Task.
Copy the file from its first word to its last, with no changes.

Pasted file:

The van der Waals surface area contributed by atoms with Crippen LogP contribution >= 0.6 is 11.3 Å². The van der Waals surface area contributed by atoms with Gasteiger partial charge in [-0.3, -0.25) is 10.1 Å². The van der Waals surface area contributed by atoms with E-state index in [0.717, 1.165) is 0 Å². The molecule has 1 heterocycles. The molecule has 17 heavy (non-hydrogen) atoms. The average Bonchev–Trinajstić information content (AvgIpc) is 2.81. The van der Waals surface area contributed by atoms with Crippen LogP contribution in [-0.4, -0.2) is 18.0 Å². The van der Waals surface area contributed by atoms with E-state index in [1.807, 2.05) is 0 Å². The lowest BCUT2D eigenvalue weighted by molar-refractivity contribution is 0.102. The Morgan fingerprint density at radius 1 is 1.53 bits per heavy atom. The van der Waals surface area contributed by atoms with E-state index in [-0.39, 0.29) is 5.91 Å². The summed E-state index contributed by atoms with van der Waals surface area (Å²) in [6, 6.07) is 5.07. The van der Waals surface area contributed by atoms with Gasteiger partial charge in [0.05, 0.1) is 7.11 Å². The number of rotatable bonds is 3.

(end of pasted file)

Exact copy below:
The van der Waals surface area contributed by atoms with Crippen LogP contribution >= 0.6 is 11.3 Å². The van der Waals surface area contributed by atoms with Gasteiger partial charge in [-0.3, -0.25) is 10.1 Å². The van der Waals surface area contributed by atoms with E-state index in [0.717, 1.165) is 0 Å². The molecule has 1 heterocycles. The molecule has 17 heavy (non-hydrogen) atoms. The average Bonchev–Trinajstić information content (AvgIpc) is 2.81. The van der Waals surface area contributed by atoms with Crippen LogP contribution in [-0.4, -0.2) is 18.0 Å². The van der Waals surface area contributed by atoms with E-state index in [1.807, 2.05) is 0 Å². The lowest BCUT2D eigenvalue weighted by molar-refractivity contribution is 0.102. The Morgan fingerprint density at radius 1 is 1.53 bits per heavy atom. The van der Waals surface area contributed by atoms with E-state index in [-0.39, 0.29) is 5.91 Å². The summed E-state index contributed by atoms with van der Waals surface area (Å²) in [6, 6.07) is 5.07. The van der Waals surface area contributed by atoms with Gasteiger partial charge in [0.05, 0.1) is 7.11 Å². The number of rotatable bonds is 3.